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What is the Wind Chill Factor?

Michael Pollick
Updated Jun 04, 2024
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In practical weather terms, there is an actual air temperature and a "feels like" temperature. Television meteorologists often provide both numbers during especially hot summer days or cold winter days. In the summertime, the "feels like" temperature is called the heat index, but during the winter, the "feels like" temperature is often called the wind chill factor. This is a combination of air temperature and wind speed that affects the freezing rate of exposed skin.

A quick demonstration of the effects of wind chill can be performed at your desk right now. Simply blow a fast stream of air across your exposed forearm or hand. The area receiving the fast-moving air should feel noticeably cooler than the rest of your arm. This is the wind chill effect. When the accelerated air from your mouth moved across your exposed skin, the normal evaporation rate was temporarily raised. The heat radiating from your arm was also affected by the change in wind speed.

The actual wind chill effect works like this on a much larger scale. On a relatively warm winter's day, the air temperature might be 32°F (O°C). This would not be especially uncomfortable for the average person wearing suitable winter clothing, but what if the wind speed were raised to 25 mph (40 kph)? The "feels like" temperature would drop to to 19°F (-7°C). At this temperature, exposed skin could suffer frostbite within a few hours.

If the air temperature continued to drop and the wind speed remained constant, the wind chill factor could become cold enough to cause immediate frostbite to exposed flesh. This is why cold weather experts always recommend covering the face, head, neck, hands and ears if you have to venture outside during a winter storm event. This factor primarily affects human flesh, not most metal or machinery.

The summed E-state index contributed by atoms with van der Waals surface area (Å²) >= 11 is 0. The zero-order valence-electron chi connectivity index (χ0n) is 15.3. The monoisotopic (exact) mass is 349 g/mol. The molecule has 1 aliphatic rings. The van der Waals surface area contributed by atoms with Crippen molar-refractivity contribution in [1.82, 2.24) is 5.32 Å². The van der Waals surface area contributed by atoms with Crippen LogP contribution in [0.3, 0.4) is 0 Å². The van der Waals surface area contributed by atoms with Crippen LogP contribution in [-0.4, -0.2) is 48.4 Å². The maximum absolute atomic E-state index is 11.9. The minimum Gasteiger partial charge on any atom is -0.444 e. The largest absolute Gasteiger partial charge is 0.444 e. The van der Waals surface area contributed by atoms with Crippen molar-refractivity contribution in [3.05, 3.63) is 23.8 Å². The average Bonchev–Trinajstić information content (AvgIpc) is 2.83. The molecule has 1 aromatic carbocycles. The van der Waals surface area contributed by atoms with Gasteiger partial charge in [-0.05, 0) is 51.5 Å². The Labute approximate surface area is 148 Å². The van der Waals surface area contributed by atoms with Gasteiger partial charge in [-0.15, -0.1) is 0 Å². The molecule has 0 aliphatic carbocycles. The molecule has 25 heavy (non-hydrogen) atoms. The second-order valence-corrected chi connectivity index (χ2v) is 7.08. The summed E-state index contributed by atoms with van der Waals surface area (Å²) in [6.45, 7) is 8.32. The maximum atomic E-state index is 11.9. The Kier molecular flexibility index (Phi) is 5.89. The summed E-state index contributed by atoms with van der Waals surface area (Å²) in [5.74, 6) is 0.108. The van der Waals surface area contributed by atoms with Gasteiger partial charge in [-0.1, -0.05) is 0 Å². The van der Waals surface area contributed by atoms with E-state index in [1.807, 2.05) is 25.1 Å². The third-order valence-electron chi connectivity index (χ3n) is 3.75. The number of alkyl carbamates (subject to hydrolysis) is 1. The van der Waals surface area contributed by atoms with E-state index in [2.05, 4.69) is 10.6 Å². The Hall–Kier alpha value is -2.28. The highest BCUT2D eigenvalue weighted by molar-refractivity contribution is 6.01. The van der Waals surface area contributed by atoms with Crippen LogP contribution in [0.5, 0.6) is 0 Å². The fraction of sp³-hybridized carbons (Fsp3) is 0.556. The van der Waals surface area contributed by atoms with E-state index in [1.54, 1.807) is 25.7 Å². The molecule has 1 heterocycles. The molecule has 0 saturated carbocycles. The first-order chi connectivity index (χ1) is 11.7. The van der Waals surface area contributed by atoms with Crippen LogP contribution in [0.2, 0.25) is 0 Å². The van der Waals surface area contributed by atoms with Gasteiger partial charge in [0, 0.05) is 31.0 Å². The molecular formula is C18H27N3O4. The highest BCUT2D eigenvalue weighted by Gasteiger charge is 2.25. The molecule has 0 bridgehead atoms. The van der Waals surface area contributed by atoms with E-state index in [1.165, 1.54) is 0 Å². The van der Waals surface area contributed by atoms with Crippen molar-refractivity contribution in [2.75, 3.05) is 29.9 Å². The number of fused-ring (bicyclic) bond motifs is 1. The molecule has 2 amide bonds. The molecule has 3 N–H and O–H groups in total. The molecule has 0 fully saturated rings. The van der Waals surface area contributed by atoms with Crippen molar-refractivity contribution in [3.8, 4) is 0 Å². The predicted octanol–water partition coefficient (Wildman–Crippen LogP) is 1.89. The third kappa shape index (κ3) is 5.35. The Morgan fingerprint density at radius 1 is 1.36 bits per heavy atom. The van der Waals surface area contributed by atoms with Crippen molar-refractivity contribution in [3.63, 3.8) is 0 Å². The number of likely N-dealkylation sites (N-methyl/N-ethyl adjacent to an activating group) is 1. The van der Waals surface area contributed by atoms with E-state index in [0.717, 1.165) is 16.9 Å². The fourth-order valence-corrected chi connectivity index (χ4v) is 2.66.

Different agencies responsible for official weather information use different formulas to calculate the wind chill factor. The easiest way for average people to calculate wind chill factor on their own is to access an online conversion table provided by official weather services. Air temperature and wind speed can be entered into dialog boxes, and the approximate chill factor can be calculated within seconds. There are also charts available that show the wind chill factor at different temperatures, combined with the estimated exposure times before the risk of frostbite appears.

If anyone really wants to calculate this factor like the professionals do, here's the formula for Fahrenheit calculations: WC=.0817(3.71 V^.5 + 5.81 - .25 v)(T-91.4)+91.4, where V=wind speed in mph and T=°F. We'll leave a light on for you.

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Michael Pollick
By Michael Pollick
As a frequent contributor to All Things Nature, Michael Pollick uses his passion for research and writing to cover a wide range of topics. His curiosity drives him to study subjects in-depth, resulting in informative and engaging articles. Prior to becoming a professional writer, Michael honed his skills as an English tutor, poet, voice-over artist, and DJ.